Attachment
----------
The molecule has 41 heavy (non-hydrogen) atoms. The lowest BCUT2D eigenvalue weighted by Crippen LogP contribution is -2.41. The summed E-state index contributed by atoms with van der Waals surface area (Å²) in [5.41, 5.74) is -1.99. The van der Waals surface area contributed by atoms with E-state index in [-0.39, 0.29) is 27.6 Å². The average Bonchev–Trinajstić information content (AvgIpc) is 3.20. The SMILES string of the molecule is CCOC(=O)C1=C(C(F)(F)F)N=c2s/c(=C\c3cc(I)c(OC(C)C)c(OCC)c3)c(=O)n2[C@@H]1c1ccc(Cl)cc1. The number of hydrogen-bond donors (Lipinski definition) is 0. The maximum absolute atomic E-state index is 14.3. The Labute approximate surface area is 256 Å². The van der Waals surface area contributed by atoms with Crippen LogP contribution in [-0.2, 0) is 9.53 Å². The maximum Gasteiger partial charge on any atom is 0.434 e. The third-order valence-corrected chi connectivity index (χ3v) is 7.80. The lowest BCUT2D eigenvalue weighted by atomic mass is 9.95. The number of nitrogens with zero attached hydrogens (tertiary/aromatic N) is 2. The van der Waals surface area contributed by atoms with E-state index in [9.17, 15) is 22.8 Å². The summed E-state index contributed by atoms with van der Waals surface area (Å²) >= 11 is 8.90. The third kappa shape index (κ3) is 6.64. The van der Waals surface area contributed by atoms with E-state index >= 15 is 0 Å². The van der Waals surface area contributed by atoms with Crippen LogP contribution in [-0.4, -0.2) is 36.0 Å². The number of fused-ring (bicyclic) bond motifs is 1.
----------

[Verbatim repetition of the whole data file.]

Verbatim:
The molecule has 41 heavy (non-hydrogen) atoms. The lowest BCUT2D eigenvalue weighted by Crippen LogP contribution is -2.41. The summed E-state index contributed by atoms with van der Waals surface area (Å²) in [5.41, 5.74) is -1.99. The van der Waals surface area contributed by atoms with E-state index in [-0.39, 0.29) is 27.6 Å². The average Bonchev–Trinajstić information content (AvgIpc) is 3.20. The SMILES string of the molecule is CCOC(=O)C1=C(C(F)(F)F)N=c2s/c(=C\c3cc(I)c(OC(C)C)c(OCC)c3)c(=O)n2[C@@H]1c1ccc(Cl)cc1. The number of hydrogen-bond donors (Lipinski definition) is 0. The maximum absolute atomic E-state index is 14.3. The Labute approximate surface area is 256 Å². The van der Waals surface area contributed by atoms with Crippen LogP contribution in [-0.2, 0) is 9.53 Å². The maximum Gasteiger partial charge on any atom is 0.434 e. The third-order valence-corrected chi connectivity index (χ3v) is 7.80. The lowest BCUT2D eigenvalue weighted by atomic mass is 9.95. The number of nitrogens with zero attached hydrogens (tertiary/aromatic N) is 2. The van der Waals surface area contributed by atoms with E-state index in [9.17, 15) is 22.8 Å². The summed E-state index contributed by atoms with van der Waals surface area (Å²) >= 11 is 8.90. The third kappa shape index (κ3) is 6.64. The van der Waals surface area contributed by atoms with E-state index >= 15 is 0 Å². The van der Waals surface area contributed by atoms with Crippen LogP contribution in [-0.4, -0.2) is 36.0 Å². The number of fused-ring (bicyclic) bond motifs is 1.